Location: Soil and Water Management Research2017 Annual Report
1. Develop irrigation and drainage strategies in the North Central United States to protect water and soil resources a. Determine the potential of amendments to mitigate leaching and contamination of groundwater from agricultural operations. b. Identify materials and designs that will maximize contaminant removal from subsurface drainage water. 2. Identify and test innovative management practices to reduce potential adverse impacts on water quality or conserve water resources. a. Evaluate the effectiveness of low-input turf and management practices to reduce contaminant transport with runoff. b. Identify and test management practices to reduce reactive nitrogen leakage from dairy farming systems. c. Determine the impact of perenniallizing practices on the nutrient and water balances of corn/soybean systems. d. Determine the influence of management practices and water conservation strategies on water use and the occurrence and fate of contaminants in urban agriculture.
Protecting the integrity and supply of our water resources is one of the most important issues we will face this century and therefore the foundation of our project’s objectives (objectives 1 and 2). Our research approach requires laboratory to field scale investigations focusing on two strategies, prevention and mitigation. With the prevention strategy we will identify and understand the fate of potential water contaminants (e.g. agrochemicals: fertilizer, pesticides; anthropogenic compounds) and develop practices to prevent or minimize the off-site transport of contaminants from their site of application or point of origin. For instance, we will evaluate the fate of biochar and its efficacy as a soil amendment to reduce the leaching of agrochemicals (subobjective 1a), management practices to minimize agrochemical transport with storm runoff from low-input turf (subobjective 2a.1), and the occurrence of contaminants in urban agricultural systems and the influence of water conservation and management practices on contaminant availability (subobjective 2d). In addition, we will determine the influence of perennial cover crops and the use of different irrigation and nitrogen rates to reduce transport of nutrients with runoff and drainage from row crops (subobjective 2c). Model simulations will also be used to predict nitrate loads in tile drainage from a concentrated animal feeding operations (CAFO) dairy and simulate the efficacy of alternative practices to reduce loads (subobjective 2b). In circumstances where contaminants are transported off-site with overland flow or leaching, mitigation strategies will be taken to remove contaminants from runoff and tile drainage before they reach surface waters or groundwater. Mitigation approaches include plot-scale studies to identify optimal buffer size and management of low-input turf for the removal of contaminants transported with runoff (subobjective 2a.2), while field and modeling experiments will identify the most effective bioreactor design and materials for removing nutrients from subsurface drainage water (subobjective 1b). Our multidisciplinary team and the interrelationship of our project subobjectives within and across these strategies will make progress towards the national goal for improved water resource security.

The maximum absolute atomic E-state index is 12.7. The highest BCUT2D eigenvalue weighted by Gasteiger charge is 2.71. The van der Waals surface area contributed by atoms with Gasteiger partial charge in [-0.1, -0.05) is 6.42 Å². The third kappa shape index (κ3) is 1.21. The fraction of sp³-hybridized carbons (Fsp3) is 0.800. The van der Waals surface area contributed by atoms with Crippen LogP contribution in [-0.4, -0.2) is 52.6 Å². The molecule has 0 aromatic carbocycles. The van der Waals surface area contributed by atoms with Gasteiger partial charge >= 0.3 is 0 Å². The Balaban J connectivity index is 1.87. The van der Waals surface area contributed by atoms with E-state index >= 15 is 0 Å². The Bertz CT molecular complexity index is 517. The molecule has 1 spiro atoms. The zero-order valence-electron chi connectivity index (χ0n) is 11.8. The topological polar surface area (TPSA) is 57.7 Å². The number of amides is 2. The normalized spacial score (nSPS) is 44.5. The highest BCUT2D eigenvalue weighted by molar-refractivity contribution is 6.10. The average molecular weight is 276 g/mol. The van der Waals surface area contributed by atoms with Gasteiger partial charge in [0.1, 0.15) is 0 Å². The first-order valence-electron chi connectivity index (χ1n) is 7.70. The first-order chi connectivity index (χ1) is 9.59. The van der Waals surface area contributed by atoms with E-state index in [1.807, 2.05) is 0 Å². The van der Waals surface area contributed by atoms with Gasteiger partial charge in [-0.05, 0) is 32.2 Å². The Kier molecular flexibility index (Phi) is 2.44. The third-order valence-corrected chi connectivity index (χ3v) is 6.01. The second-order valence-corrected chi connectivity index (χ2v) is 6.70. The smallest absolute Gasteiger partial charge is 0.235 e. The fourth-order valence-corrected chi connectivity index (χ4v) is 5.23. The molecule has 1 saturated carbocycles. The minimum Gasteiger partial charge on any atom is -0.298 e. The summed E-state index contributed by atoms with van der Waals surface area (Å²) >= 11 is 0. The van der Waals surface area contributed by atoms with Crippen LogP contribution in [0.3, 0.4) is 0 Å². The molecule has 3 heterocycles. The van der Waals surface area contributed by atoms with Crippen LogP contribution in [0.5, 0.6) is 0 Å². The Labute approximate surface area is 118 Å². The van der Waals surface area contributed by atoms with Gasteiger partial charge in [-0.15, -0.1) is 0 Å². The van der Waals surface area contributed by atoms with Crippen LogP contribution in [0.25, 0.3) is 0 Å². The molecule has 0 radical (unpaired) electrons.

Objective 1a: Volunteers have been initially solicited and initial citizen science trials have been started. Additional volunteers will continue to be solicited into next fiscal year. Project website will be established by the end of the year (hypothesis 1a.1). Laboratory equipment and method development has been acquired for biochar aging and pesticide transport experiments (hypotheses 1a.2 and 1a.3). A new collaboration has been established with the Spanish Research Council Institute of Natural Resources and Agrobiology in Seville, Spain. Additionally, a graduate student from Brazil visited the St. Paul, Minnesota laboratory to collaborate on soil type × climate impacts on biochar pesticide sorption. Objective 1b: The first of three flow regimes of the denitrifying bioreactor laboratory experiment to maximize nitrate-N removal (goal 1b.1) is set to begin in mid-July 2017 and be completed by September 1, 2017. The set-up is operational and currently in pre-test mode. Flow and water quality data are being collected from the three-bed field bioreactor in Faribault County, Minnesota (hypothesis 1b.2). Presentation to the local Drainage Authority of flow and nitrate-N load data from the first year of operation is planned for August 1, 2017. Objective 2a: Establishment of low-input turfgrass plots began with laser leveling the research area to a consistent slope of 5±1% from east to west. This entire area was seeded with a mixture of 40% ‘Beacon’ hard fescue, 20% ‘Radar’ Chewings fescue, 20% ‘Shoreline’ slender creeping red fescue, and 20% ‘Quatro’ sheep fescue. Starter fertilizer was applied and the area was periodically irrigated to maintain surface moisture throughout germination and establishment. Runoff gutters, flumes, flow meters and automated samplers were installed (hypothesis 2a.1). A literature search is underway to identify contaminants of concern (hypothesis 2a.2) and extraction and analysis methodologies (hypothesis 2a.1 and 2a.2) to be utilized in the low-input turfgrass runoff studies and the low-input turfgrass filter strip/buffer research. Objective 2b: We took part in discussions with other ARS locations in DAWG to develop coordinated research to reduce N losses from dairy systems. Calculation of subsurface drainage nitrate-N and dissolved phosphorus loads will be completed along with analysis of soil N and P at four depths over 10 sample years. A manuscript to compare nitrate-N drainage concentrations and losses on fields with fall manure injection versus in-season fertigation (hypothesis 2b.1) has been started. Validation testing is well underway for the Integrated Farming System Model, which is being used to test strategies to reduce reactive N leakage from dairy systems by 20% (hypothesis 2b.2). A critical test of the model’s predictions of drainage nitrate-N losses under manured systems (tile drained and non-tiled) is being conducted on nine sites encompassing 48 site-years. Objective 2c: Established new field experiment to address the hypothesis that perennializing practices will reduce reactive N loss from corn/soybean systems (hypothesis 2c.1) Objective 2d: A literature search has been initiated to identify potential contaminants of concern in urban environments and method development is in progress for the extraction and analysis of contaminants (hypotheses 2d.1, 2d.2). Several innovative urban agricultural systems have been identified and are under consideration for research pertaining to hypothesis 2d.3. Communication with potential collaborators and identification of research locations has been initiated (hypothesis 2d.1, 2d.2, 2d.3).